Many professional therapists and physicians feel that such a strong will to live represents denial. It appears that if the person does not conform to the conventional and expected idea of the course of their illness, then they are suffering from denial--denial of what? Steven Appelbaum, in discussing the topic of denial and the failure to adequately study the psychological effects on cancer, has this to say:
. . . the options are few and clear. One can assume that one has a hopeless disease, that one's chances for survival are dictated irrevocably by the statistics attached to one's disease and its treatment. Or one can embrace the assumption that control can be asserted over the disease, that its development and maintenance can be understood according to psychological dimensions, and that if one works at it one may create a new set of statistics. It is a choice that the therapist as well as the patient has to make.
Six months after her husband of only four days was killed in an automobile accident, Lisa had another relapse. Her subsequent medical history has been a continuous round of full and partial remissions and relapses. Her physicians are continuously amazed that she continues to rebound.
Lisa has the office across the hall from mine, where she is an attorney for Legal Services for Prisoners. When I first knew her, she did not tell anyone that she had leukemia. As she puts it, other people's reactions are often less than helpful. However, she had the Simontons' book, Getting Well Again, and was doing visualization and following their guidelines on her own.
Because she has not encountered all the other illnesses that generally accompany acute leukemia of her type, the original diagnosis is now being questioned. Nevertheless, she has had a number of complications, one of which was a myeloblastoma on her leg.
This myeloblastoma, a tumor made of live leukemic cells, was growing and was occasionally painful. Worse, it compromised her circulation and was a cause of great concern. A number of X-rays were taken of it, and it was also biopsied. Her physicians were contemplating amputation of her leg, since there was no other treatment considered feasible. Lisa began working on the tumor with visualization, and she and I also did a visualization session. Once she began visualizing her white cells attacking it and eliminating it totally, as a blueprint signaling her intentions to her body, it disappeared in a very short time. It remains absent to this date, more than a year later. Interestingly, in spite of the biopsy and all the X-rays, her physicians now deny that this tumor was ever there. It simply does not fit their belief system of what can happen.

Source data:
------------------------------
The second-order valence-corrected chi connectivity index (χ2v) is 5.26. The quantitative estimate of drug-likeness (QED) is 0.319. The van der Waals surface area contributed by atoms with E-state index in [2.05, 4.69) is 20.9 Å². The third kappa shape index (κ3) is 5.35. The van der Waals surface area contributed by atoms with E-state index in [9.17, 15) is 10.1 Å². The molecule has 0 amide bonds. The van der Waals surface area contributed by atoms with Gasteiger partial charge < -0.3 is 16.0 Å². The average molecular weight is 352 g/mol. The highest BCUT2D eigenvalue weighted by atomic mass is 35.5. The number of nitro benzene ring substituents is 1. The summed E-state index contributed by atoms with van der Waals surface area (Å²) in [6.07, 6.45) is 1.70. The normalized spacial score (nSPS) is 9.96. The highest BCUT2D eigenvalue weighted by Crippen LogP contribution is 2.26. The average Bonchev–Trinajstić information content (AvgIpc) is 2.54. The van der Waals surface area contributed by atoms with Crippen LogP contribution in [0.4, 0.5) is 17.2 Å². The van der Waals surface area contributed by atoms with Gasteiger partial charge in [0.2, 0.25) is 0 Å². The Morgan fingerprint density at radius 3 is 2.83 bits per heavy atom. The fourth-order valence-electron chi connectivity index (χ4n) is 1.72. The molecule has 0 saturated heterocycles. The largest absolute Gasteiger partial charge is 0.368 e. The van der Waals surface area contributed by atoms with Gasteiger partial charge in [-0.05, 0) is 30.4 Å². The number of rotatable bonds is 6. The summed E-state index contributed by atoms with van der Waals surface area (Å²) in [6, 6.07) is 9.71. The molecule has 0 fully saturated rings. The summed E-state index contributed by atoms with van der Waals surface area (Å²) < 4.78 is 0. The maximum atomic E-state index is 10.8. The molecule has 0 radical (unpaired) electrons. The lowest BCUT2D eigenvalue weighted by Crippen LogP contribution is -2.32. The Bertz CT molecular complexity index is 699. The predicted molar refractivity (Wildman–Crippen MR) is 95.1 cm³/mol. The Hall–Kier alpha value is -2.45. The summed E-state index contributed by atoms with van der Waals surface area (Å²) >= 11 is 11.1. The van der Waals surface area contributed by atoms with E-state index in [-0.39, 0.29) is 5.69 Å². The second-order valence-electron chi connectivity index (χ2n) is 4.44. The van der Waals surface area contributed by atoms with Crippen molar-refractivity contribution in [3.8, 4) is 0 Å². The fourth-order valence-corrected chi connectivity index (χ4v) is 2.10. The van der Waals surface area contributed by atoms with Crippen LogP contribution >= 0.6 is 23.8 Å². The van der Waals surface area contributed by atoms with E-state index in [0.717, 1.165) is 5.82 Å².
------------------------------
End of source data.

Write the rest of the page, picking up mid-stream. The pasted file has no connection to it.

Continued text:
Lisa is in remission again and happily married. Her energy, her strong positivity in every aspect of her life, and her unique blend of compassion and humor unleash a life force and energy that sustain her through everything. Her story represents a constancy of healing.
It was certainly in recognition of the role of attitude in healing that caused Jerry Jampolsky to choose the name, "The Center for Attitudinal Healing." The center is founded on the idea that the most powerful healing force in the world is love. As Jerry said on the award-winning film, Donahue and Kids, "We believe the mind does control the body, and we do have a will to live; what we have done is give the added ingredient of love. The love and unity is the healing experience."
The psychological effect of cancer or other life-threatening and catastrophic illness on people can go one of two ways. Either they identify themselves as very sick, dying, and that becomes the organizing principle of their lives, or they begin to experience every moment as precious and to reconstruct their priorities and become more open in their relationships, more consciously aware of love and warmth that they previously took for granted.
The children in the center help teach each other that they can choose one thought over another, they can choose peace instead of worry, love instead of fear. In Donahue and Kids, a number of the children state that the experience of having cancer contributed something very important to them. They have learned that in helping each other, they help themselves. They have learned that they can experience one day at a time and not live in regret over the past or worry about the future. They have learned that they have the power of choice. In combating their illness, these children have learned the greatest lessons of life.